Special Issue Paper
Dotcauses for sustainability: combining activism and entrepreneurship
Version of Record online: 8 MAY 2012
Copyright © 2012 John Wiley & Sons, Ltd.
Journal of Public Affairs
Special Issue: The Sustainability Challenge: Influencing the Change
Volume 12, Issue 3, pages 214–223, August 2012
How to Cite
van den Broek, T. A., Ehrenhard, M. L., Langley, D. J. and Groen, A. J. (2012), Dotcauses for sustainability: combining activism and entrepreneurship. J. Publ. Aff., 12: 214–223. doi: 10.1002/pa.1435
- Issue online: 19 JUL 2012
- Version of Record online: 8 MAY 2012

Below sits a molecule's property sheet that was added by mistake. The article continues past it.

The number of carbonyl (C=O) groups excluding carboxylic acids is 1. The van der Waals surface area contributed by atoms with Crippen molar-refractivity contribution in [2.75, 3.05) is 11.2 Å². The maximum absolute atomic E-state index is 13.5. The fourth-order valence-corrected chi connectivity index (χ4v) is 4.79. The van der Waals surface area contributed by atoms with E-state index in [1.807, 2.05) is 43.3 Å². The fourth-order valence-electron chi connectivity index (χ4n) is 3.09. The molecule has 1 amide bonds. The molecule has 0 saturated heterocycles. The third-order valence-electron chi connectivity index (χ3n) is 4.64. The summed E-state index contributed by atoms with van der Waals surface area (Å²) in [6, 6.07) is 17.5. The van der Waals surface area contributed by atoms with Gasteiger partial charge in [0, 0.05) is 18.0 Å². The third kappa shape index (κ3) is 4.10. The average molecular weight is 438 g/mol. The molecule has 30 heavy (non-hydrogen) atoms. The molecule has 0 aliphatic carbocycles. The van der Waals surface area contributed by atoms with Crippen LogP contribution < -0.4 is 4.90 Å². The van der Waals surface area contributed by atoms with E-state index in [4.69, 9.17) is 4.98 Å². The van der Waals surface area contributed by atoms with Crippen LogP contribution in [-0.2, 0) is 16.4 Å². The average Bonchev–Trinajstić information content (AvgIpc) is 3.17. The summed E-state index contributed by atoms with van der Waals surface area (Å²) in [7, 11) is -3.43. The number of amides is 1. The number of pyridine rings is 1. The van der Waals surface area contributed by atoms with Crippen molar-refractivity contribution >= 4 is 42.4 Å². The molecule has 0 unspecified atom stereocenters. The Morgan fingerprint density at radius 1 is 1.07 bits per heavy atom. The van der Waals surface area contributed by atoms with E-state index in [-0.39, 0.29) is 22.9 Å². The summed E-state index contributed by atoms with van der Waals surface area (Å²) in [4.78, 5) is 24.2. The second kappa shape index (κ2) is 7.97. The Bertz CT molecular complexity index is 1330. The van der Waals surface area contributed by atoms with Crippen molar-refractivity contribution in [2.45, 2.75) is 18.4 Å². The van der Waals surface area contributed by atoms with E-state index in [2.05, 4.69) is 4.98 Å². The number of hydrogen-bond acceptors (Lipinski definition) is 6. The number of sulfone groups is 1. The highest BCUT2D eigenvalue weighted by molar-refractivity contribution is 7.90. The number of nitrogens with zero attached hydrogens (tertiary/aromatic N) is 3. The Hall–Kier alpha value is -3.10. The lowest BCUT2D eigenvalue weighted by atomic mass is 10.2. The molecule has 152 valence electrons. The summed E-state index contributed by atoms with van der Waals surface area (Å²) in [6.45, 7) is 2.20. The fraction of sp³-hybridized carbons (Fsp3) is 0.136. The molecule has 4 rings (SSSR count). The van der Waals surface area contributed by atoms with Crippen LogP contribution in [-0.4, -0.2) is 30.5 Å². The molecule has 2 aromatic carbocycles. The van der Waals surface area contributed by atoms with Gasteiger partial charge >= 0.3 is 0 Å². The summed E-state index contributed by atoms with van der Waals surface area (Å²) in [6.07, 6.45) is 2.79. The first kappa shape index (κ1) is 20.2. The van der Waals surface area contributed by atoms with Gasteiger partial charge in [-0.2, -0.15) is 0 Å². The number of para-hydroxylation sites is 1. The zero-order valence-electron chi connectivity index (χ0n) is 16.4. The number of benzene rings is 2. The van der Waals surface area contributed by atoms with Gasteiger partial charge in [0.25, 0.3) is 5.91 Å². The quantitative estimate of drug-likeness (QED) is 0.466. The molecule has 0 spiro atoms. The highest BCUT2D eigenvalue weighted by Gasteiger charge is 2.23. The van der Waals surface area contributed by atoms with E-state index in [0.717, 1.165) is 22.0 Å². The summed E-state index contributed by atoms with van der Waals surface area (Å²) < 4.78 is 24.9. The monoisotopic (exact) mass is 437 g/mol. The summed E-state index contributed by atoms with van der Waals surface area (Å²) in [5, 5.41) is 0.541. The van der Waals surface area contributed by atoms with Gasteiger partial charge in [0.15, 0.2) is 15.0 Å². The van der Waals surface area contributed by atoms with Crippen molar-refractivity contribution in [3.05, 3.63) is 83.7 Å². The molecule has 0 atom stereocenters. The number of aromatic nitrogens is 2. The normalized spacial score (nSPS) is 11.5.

The Internet allows advocacy organizations to reach a large audience in an efficient way. When such advocacy organizations predominantly act online, they are termed dotcauses. Dotcauses play an increasingly important role in creating and maintaining social movements that are aimed at promoting sustainability. Yet, like offline social movements, dotcauses still need to exploit and mobilize resources, such as donations, media attention, and moral support, and they still need to be efficient and creative for the promotion of their social cause. Unfortunately, the social movement and social entrepreneurship streams of research have tended to produce separate literatures despite their potential synergies. We bring together both streams by using process models from social entrepreneurship and social movement theory to analyze the actions of dotcauses for sustainability. Additionally, we explore to what extent the Internet supports the actions of dotcauses and reveal which ethical considerations arise from combining entrepreneurship and activism. We collect data on eight dotcauses via semi-structured interviews and desk research. Our cross-case analysis reveals two types of dotcauses: online social entrepreneurs that partner up with firms and online entrepreneurial activists that target firms for protest. These two types differ substantially with regard to their collective identity and their ethical considerations. Our findings show that the Internet enables advocacy organizations to act in a more entrepreneurial and open manner. We suggest directions for future research, including a combination of social movement theory and social entrepreneurship theory to describe and explain the role of the Internet in processes of organizational change. Copyright © 2012 John Wiley & Sons, Ltd.